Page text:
• Marginal relief can also be applied to certain capital allowances. For example, a company that makes a profit of £600,000 would be entitled to £12,000 of marginal relief on its capital allowances. This would reduce the rate of Corporation Tax from 28% to 26%.

Marginal relief can be advantageous for companies, as it provides a measure of flexibility in their tax payments. This is especially true for companies that make profits between £300,000 and £1.5 million. The advantages of marginal relief include:

• Reduced tax burden: Marginal relief reduces the amount a company pays in corporate tax, providing a measure of financial flexibility. This can be beneficial for companies that are just over the threshold, as they can pay a lower rate of tax than if they were over the threshold.
• Lower rates of taxation: Marginal relief also means that companies making profits between £300,000 and £1.5 million pay a lower rate of tax than if they were over the threshold. This can be beneficial for companies that are just starting out, as they can pay lower rates of tax and reinvest the savings in their business.
• Less paperwork: Marginal relief also reduces the amount of paperwork companies have to do, as the calculations for marginal relief are simpler than calculating the full rate of tax. This can save time and money, allowing companies to focus on other aspects of their business.

## Limitations of Marginal relief

Marginal relief is a useful tool for companies looking to reduce their tax liability, however, there are certain limitations associated with it. These include:

• It is only available to companies making profits between £300,000 and £1.5 million. This means that companies making more than the threshold amount are not eligible for the relief.
• The relief does not apply to all types of income, such as capital gains and dividends.
• Marginal relief is only available for corporation tax, not other taxes such as income tax or VAT.
• The relief is only applicable to profits made in the current financial year and cannot be used to reduce tax liabilities from previous years.
• The amount of relief available is limited, and in some cases, the amount of relief may not be enough to make a significant difference to a company's overall tax liability.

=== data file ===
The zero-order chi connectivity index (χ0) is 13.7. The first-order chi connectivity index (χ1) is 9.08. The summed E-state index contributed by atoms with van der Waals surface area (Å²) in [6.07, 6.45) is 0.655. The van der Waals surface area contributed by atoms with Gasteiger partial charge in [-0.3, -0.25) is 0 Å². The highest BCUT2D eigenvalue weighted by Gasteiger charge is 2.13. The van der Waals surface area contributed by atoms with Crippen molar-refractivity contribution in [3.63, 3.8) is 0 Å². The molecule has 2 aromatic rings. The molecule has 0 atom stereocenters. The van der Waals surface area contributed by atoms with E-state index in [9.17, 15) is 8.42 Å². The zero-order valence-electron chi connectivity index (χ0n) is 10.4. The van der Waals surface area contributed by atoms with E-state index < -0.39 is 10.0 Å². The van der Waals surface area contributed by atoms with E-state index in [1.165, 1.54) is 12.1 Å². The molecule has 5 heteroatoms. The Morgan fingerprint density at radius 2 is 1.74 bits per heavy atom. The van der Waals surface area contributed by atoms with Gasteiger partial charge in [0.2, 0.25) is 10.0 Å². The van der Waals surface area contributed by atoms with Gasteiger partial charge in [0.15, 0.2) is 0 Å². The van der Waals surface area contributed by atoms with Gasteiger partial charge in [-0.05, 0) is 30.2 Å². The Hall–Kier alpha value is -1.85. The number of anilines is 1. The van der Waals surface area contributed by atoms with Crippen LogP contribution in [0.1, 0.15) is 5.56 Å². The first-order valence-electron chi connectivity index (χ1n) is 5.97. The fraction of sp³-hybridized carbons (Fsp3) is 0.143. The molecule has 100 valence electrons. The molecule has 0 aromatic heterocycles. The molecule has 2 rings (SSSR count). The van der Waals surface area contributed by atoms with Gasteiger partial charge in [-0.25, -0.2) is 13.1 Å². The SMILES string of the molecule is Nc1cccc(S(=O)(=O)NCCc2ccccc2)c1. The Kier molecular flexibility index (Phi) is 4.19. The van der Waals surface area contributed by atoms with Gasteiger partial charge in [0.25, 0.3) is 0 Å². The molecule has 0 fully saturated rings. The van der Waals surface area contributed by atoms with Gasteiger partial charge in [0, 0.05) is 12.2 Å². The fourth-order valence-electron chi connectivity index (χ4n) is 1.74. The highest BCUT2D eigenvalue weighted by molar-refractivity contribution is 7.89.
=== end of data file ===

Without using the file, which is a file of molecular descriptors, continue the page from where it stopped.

## Other approaches related to Marginal relief

• A graduated rate structure: This approach allows companies to pay a lower tax rate on the first portion of their profits and a higher rate on their remaining profits.
• Deferral of tax payments: Companies can delay paying taxes on their profits until the profits are fully realised. This allows them to use their funds more effectively.
• Tax holidays: Companies can be granted a tax holiday, where they do not have to pay any taxes on their profits for a certain period of time.
• Tax incentives: Companies may be offered financial incentives to help them increase their profitability. This can include deductions for research and development costs, tax credits for investing in certain projects, or other tax deductions.
• Tax credits: Companies can claim tax credits for certain expenses, such as training or research and development. This can help them reduce their tax bills.

In summary, there are several approaches to marginal relief, such as graduated rate structures, deferral of tax payments, tax holidays, tax incentives, and tax credits. Each of these approaches can help companies reduce their tax bills and improve their profitability.

## Footnotes

1. Steve Sims 2011, p.130
2. Peter Rayney 2013, p.92
3. J. Scott Slorach, Jason G. Ellis 2013, p.188
4. Great Britain: Parliament: House of Lords: Select Committee on Economic Affairs 2007, p.93
5. J. Scott Slorach, Jason G. Ellis 2013, p.188

 Marginal relief — recommended articles Net cost — Non-operating expense — Reversionary bonus — Effective annual interest rate — Effective rent — Net rate — Capital gearing — Economic income — Fictitious asset

## References

Author: Dominika Grzyb